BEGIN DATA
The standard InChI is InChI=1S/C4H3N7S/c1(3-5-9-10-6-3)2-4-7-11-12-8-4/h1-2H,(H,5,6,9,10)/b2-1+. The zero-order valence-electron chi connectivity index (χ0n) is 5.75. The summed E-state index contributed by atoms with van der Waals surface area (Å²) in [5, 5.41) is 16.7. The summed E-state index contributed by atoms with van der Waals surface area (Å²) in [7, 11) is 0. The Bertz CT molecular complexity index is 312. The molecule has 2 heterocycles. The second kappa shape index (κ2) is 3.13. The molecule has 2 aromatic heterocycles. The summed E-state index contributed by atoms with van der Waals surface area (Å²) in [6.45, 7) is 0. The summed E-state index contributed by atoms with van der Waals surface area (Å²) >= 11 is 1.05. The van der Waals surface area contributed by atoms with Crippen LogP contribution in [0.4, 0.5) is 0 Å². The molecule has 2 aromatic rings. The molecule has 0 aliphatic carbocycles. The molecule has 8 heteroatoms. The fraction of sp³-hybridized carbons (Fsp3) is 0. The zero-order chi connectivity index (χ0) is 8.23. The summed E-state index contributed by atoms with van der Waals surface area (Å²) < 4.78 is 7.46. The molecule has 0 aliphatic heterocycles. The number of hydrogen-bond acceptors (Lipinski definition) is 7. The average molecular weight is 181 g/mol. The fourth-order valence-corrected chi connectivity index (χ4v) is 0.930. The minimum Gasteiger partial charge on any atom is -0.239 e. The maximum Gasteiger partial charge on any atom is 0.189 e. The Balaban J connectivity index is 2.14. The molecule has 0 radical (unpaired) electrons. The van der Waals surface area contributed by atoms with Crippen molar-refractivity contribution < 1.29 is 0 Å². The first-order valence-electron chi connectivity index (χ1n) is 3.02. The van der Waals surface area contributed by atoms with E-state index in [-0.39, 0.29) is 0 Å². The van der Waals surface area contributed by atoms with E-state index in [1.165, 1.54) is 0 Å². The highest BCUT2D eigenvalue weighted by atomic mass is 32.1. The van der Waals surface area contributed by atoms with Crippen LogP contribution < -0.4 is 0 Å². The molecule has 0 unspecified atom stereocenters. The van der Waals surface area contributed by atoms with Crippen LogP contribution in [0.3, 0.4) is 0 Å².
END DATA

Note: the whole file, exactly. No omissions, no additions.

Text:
The standard InChI is InChI=1S/C4H3N7S/c1(3-5-9-10-6-3)2-4-7-11-12-8-4/h1-2H,(H,5,6,9,10)/b2-1+. The zero-order valence-electron chi connectivity index (χ0n) is 5.75. The summed E-state index contributed by atoms with van der Waals surface area (Å²) in [5, 5.41) is 16.7. The summed E-state index contributed by atoms with van der Waals surface area (Å²) in [7, 11) is 0. The Bertz CT molecular complexity index is 312. The molecule has 2 heterocycles. The second kappa shape index (κ2) is 3.13. The molecule has 2 aromatic heterocycles. The summed E-state index contributed by atoms with van der Waals surface area (Å²) in [6.45, 7) is 0. The summed E-state index contributed by atoms with van der Waals surface area (Å²) >= 11 is 1.05. The van der Waals surface area contributed by atoms with Crippen LogP contribution in [0.4, 0.5) is 0 Å². The molecule has 2 aromatic rings. The molecule has 0 aliphatic carbocycles. The molecule has 8 heteroatoms. The fraction of sp³-hybridized carbons (Fsp3) is 0. The zero-order chi connectivity index (χ0) is 8.23. The summed E-state index contributed by atoms with van der Waals surface area (Å²) < 4.78 is 7.46. The molecule has 0 aliphatic heterocycles. The number of hydrogen-bond acceptors (Lipinski definition) is 7. The average molecular weight is 181 g/mol. The fourth-order valence-corrected chi connectivity index (χ4v) is 0.930. The minimum Gasteiger partial charge on any atom is -0.239 e. The maximum Gasteiger partial charge on any atom is 0.189 e. The Balaban J connectivity index is 2.14. The molecule has 0 radical (unpaired) electrons. The van der Waals surface area contributed by atoms with Crippen molar-refractivity contribution < 1.29 is 0 Å². The first-order valence-electron chi connectivity index (χ1n) is 3.02. The van der Waals surface area contributed by atoms with E-state index in [-0.39, 0.29) is 0 Å². The van der Waals surface area contributed by atoms with E-state index in [1.165, 1.54) is 0 Å². The highest BCUT2D eigenvalue weighted by atomic mass is 32.1. The van der Waals surface area contributed by atoms with Crippen LogP contribution < -0.4 is 0 Å². The molecule has 0 unspecified atom stereocenters. The van der Waals surface area contributed by atoms with Crippen LogP contribution in [0.3, 0.4) is 0 Å².